Want to Take Better Pictures of Food? Ditch the Flash
Last week we brought you a gallery of some of the absolute worst food photography, but what good is criticism without a few tips on how to get it done right. Andrew Scrivani of the New York Times has some great tips for getting a good shot of food. First and foremost, he says, don't use flash.
The overuse of flash in any kind of photography can be detrimental, but it's particularly bad with food. "The flash in most point-and-shoot cameras is your worst enemy for shooting food," writes Scrivani. Shooting in natural light will keep your food colorful and give it depth. Flat food is bad looking food.
You don't want direct sunlight though. If you're shooting outside or in front of a window, you'll want to use a simple white card or a piece of paper to bounce and soften the light. When indoors, make sure your light sources are as bright as they can be and use a tripod or flat surface so you don't blur your picture.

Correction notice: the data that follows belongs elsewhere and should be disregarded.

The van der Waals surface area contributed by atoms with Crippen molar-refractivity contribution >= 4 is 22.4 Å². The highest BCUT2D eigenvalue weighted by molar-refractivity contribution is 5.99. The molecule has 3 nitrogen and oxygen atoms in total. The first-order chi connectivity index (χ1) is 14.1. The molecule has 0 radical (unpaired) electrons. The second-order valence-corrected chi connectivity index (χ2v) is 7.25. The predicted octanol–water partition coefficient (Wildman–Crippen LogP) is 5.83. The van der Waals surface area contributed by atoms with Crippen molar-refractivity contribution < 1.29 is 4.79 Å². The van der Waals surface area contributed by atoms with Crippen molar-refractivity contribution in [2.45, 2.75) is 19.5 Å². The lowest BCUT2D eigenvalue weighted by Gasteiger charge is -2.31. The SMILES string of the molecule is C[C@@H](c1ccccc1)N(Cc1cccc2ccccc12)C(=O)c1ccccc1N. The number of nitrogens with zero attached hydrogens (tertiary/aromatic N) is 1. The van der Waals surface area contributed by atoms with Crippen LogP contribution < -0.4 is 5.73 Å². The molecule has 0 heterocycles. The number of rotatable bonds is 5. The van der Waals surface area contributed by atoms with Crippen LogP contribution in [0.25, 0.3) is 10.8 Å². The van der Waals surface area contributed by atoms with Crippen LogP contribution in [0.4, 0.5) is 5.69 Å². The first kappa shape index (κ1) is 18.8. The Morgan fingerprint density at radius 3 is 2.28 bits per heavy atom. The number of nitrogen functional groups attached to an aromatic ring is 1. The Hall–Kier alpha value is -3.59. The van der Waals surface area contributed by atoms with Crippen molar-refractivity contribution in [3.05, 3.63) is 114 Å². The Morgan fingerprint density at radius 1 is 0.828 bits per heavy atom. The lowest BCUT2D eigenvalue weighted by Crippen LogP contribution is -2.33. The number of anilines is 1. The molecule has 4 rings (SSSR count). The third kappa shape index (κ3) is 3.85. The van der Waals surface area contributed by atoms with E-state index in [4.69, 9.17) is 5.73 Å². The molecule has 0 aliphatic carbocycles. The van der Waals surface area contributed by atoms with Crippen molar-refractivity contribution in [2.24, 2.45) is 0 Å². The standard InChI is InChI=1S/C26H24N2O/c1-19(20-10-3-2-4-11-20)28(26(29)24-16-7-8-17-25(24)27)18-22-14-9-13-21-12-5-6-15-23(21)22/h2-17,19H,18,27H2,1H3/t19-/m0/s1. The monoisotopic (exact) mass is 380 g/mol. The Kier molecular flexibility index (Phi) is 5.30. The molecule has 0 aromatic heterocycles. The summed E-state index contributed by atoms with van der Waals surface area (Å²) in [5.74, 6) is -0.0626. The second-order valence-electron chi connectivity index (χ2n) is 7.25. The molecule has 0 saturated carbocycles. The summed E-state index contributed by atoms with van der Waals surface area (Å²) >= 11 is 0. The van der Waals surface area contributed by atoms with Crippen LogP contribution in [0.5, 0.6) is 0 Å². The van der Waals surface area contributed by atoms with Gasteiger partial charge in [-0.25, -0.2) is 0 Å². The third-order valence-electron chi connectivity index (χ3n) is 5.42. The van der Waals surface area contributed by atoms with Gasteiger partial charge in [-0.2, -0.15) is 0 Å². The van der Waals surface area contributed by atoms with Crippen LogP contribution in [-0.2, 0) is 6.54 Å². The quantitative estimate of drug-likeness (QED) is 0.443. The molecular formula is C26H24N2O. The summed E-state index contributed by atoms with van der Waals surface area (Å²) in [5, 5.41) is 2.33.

Good lighting is vital to good photography, but so is the subject. Making sure you've got well arranged food is essential. As Scrivani says, "Every imperfection is magnified under the camera. Don't overfill the plate. Smaller is better."